DALLAS — Rose Schroeder stands outside her back door, having managed to keep the dogs from slipping out, and she bangs the aluminum pie pan with a spoon. Sure enough, as she promised, they come running from all corners of the yard. Well, not running exactly — but moving speedily for a turtle.
It’s time for breakfast, delayed today because of the visitor, who was not keen to show up at 6 a.m. Some of the turtles have given up and ambled back to a moist, cool spot in the garden dirt. The tiniest turtles, a little larger than a bottle cap, are confined in cages so they don’t get stepped on. The turtles that live in water don’t answer the morning call; they are fed separately.
It’s a sight to see: dozens of rescued turtles lumbering toward Schroeder as she offers them chunks of canned dog food, ripe strawberries and bananas.
"My current estimate is 118,” says Schroeder, although it is inconceivable how she administers an accurate count, what with the turtles’ habit of digging under flowerpots and decaying firewood. Not to mention her ability to tell one turtle from another.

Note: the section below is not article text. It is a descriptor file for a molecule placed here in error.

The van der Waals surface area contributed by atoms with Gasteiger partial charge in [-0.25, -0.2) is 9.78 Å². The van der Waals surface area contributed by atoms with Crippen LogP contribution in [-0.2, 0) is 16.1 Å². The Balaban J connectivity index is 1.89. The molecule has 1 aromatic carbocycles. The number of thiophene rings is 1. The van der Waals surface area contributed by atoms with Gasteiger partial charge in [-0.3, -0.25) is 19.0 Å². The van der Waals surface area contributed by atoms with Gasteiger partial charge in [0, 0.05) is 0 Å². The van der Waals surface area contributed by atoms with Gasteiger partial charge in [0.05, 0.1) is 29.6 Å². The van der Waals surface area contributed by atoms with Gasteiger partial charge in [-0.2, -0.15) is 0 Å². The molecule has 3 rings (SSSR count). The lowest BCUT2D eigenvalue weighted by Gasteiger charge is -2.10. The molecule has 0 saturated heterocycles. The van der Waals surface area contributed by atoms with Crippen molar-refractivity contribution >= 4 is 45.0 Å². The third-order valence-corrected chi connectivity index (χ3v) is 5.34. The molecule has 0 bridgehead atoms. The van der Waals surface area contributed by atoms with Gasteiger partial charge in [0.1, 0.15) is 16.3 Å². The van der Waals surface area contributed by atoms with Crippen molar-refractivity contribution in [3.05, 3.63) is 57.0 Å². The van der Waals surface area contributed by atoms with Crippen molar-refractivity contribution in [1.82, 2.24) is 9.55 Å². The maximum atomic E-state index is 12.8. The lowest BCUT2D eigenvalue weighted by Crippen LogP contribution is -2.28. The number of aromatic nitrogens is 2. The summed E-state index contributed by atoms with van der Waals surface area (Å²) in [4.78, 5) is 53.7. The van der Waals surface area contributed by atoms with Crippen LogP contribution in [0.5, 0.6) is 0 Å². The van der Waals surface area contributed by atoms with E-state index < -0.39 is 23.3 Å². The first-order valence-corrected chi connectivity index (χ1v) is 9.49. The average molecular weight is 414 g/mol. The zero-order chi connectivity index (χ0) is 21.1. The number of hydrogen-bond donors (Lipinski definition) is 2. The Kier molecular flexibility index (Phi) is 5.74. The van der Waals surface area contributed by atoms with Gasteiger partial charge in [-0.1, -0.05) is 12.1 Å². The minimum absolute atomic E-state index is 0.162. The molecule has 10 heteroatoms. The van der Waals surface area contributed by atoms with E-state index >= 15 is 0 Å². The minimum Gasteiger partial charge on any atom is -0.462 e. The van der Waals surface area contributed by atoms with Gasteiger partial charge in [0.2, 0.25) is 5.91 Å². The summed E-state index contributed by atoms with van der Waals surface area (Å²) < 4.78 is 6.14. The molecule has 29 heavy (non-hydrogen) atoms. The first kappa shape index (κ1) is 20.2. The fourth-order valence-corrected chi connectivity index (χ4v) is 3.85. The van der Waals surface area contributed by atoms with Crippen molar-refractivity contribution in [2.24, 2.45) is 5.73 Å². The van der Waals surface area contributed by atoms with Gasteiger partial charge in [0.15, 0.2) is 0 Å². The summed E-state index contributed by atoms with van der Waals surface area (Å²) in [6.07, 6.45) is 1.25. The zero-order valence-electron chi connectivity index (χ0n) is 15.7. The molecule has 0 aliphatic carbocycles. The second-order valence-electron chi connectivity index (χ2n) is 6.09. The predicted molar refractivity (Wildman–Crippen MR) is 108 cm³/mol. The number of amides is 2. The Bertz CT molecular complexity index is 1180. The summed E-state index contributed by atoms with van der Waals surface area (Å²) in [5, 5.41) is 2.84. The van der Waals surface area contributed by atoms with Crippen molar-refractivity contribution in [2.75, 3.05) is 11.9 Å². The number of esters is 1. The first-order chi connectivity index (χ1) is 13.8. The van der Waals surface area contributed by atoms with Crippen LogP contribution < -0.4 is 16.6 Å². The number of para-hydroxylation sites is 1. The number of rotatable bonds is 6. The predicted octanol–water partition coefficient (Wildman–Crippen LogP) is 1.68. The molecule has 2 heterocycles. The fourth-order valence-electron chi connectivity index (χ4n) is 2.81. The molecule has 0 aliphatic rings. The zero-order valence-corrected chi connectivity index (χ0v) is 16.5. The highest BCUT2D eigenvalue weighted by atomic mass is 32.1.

Oh, but the turtle lady knows her creatures’ habits. She knows all their hidey holes, just as she knows that turtles have individual personalities and behaviors. "They’re like kids,” says the mother of three, who is a retired Garland, Texas, schoolteacher. "They’re all different.”
This collection began more than 20 years ago when Al Schroeder, a retired computer science instructor at Richland College, brought home a turtle for their son. After that, if the vacationing Schroeders spotted a turtle crossing a rural highway, they often brought the animal home to protect it from being hit by a vehicle. Red-eared sliders, aquatic turtles, move across land when their watery territory gets too crowded. They are seen crossing roads in search of food and water.
"No turtle left behind” is Schroeder’s motto. When the couple move to their retirement home in the Texas Hill Country in a few years, they will relocate the turtles, too. The property’s fence line has been made turtle-proof by dumping river rocks along its perimeter.
Turtles open their jaws wide and chomp big chunks out of a strawberry or peeled banana; they eat blueberries whole. One spoonful of canned dog food with a helping of fruit seems to satiate them, and they slowly move away from the feeding area.
Schroeder walks to the back of the yard to feed the six aquatic turtles that live in a plastic, preformed in-ground pond liner. She calls to them, clacks again on the pie tin with a long-handled teaspoon and tells them to line up in orderly fashion.